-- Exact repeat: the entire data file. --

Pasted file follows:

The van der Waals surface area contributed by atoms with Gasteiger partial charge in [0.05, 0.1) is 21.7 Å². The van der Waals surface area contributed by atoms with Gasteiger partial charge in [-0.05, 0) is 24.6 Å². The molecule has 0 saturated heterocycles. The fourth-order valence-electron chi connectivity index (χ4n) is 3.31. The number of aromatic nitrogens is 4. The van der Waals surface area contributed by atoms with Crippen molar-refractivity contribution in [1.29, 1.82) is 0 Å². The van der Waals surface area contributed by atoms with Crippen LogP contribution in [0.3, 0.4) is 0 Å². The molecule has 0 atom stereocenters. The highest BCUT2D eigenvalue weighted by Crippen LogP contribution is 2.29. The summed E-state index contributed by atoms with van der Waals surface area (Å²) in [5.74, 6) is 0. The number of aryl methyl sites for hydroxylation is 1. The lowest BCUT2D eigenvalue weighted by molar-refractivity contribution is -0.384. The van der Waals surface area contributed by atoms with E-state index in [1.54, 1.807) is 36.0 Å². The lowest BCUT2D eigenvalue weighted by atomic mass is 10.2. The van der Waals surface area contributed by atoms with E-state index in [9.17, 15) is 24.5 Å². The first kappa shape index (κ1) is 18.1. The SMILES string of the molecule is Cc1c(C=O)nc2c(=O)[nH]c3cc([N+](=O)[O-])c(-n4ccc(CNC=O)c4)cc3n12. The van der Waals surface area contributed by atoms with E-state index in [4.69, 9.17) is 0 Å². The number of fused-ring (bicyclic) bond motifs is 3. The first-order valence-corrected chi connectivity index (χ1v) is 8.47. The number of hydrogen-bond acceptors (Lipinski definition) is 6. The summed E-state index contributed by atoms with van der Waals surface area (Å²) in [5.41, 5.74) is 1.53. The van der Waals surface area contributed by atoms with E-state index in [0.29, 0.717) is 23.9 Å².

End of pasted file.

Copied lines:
The van der Waals surface area contributed by atoms with Gasteiger partial charge in [0.05, 0.1) is 21.7 Å². The van der Waals surface area contributed by atoms with Gasteiger partial charge in [-0.05, 0) is 24.6 Å². The molecule has 0 saturated heterocycles. The fourth-order valence-electron chi connectivity index (χ4n) is 3.31. The number of aromatic nitrogens is 4. The van der Waals surface area contributed by atoms with Crippen molar-refractivity contribution in [1.29, 1.82) is 0 Å². The van der Waals surface area contributed by atoms with Crippen LogP contribution in [0.3, 0.4) is 0 Å². The molecule has 0 atom stereocenters. The highest BCUT2D eigenvalue weighted by Crippen LogP contribution is 2.29. The summed E-state index contributed by atoms with van der Waals surface area (Å²) in [5.74, 6) is 0. The number of aryl methyl sites for hydroxylation is 1. The lowest BCUT2D eigenvalue weighted by molar-refractivity contribution is -0.384. The van der Waals surface area contributed by atoms with E-state index in [1.54, 1.807) is 36.0 Å². The lowest BCUT2D eigenvalue weighted by atomic mass is 10.2. The van der Waals surface area contributed by atoms with E-state index in [9.17, 15) is 24.5 Å². The first kappa shape index (κ1) is 18.1. The SMILES string of the molecule is Cc1c(C=O)nc2c(=O)[nH]c3cc([N+](=O)[O-])c(-n4ccc(CNC=O)c4)cc3n12. The van der Waals surface area contributed by atoms with E-state index in [4.69, 9.17) is 0 Å². The number of fused-ring (bicyclic) bond motifs is 3. The first-order valence-corrected chi connectivity index (χ1v) is 8.47. The number of hydrogen-bond acceptors (Lipinski definition) is 6. The summed E-state index contributed by atoms with van der Waals surface area (Å²) in [5.41, 5.74) is 1.53. The van der Waals surface area contributed by atoms with E-state index in [0.29, 0.717) is 23.9 Å².